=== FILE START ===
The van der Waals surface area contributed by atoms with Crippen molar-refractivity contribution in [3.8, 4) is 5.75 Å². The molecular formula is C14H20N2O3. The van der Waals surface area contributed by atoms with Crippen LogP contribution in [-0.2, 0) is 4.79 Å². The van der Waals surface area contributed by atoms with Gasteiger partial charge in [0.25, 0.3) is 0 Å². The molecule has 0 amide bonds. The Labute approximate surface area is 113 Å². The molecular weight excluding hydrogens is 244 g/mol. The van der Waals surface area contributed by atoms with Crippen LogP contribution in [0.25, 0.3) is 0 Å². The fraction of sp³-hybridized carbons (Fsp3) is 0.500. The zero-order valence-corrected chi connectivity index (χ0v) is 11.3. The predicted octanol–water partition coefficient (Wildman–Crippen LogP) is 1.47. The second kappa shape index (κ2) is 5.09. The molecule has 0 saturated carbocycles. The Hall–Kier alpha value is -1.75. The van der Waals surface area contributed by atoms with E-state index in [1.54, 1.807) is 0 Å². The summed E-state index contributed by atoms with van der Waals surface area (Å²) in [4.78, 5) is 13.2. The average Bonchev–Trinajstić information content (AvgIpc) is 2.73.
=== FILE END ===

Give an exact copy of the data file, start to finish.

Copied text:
The van der Waals surface area contributed by atoms with Crippen molar-refractivity contribution in [3.8, 4) is 5.75 Å². The molecular formula is C14H20N2O3. The van der Waals surface area contributed by atoms with Crippen LogP contribution in [-0.2, 0) is 4.79 Å². The van der Waals surface area contributed by atoms with Gasteiger partial charge in [0.25, 0.3) is 0 Å². The molecule has 0 amide bonds. The Labute approximate surface area is 113 Å². The molecular weight excluding hydrogens is 244 g/mol. The van der Waals surface area contributed by atoms with Crippen LogP contribution in [0.25, 0.3) is 0 Å². The fraction of sp³-hybridized carbons (Fsp3) is 0.500. The zero-order valence-corrected chi connectivity index (χ0v) is 11.3. The predicted octanol–water partition coefficient (Wildman–Crippen LogP) is 1.47. The second kappa shape index (κ2) is 5.09. The molecule has 0 saturated carbocycles. The Hall–Kier alpha value is -1.75. The van der Waals surface area contributed by atoms with E-state index in [1.54, 1.807) is 0 Å². The summed E-state index contributed by atoms with van der Waals surface area (Å²) in [4.78, 5) is 13.2. The average Bonchev–Trinajstić information content (AvgIpc) is 2.73.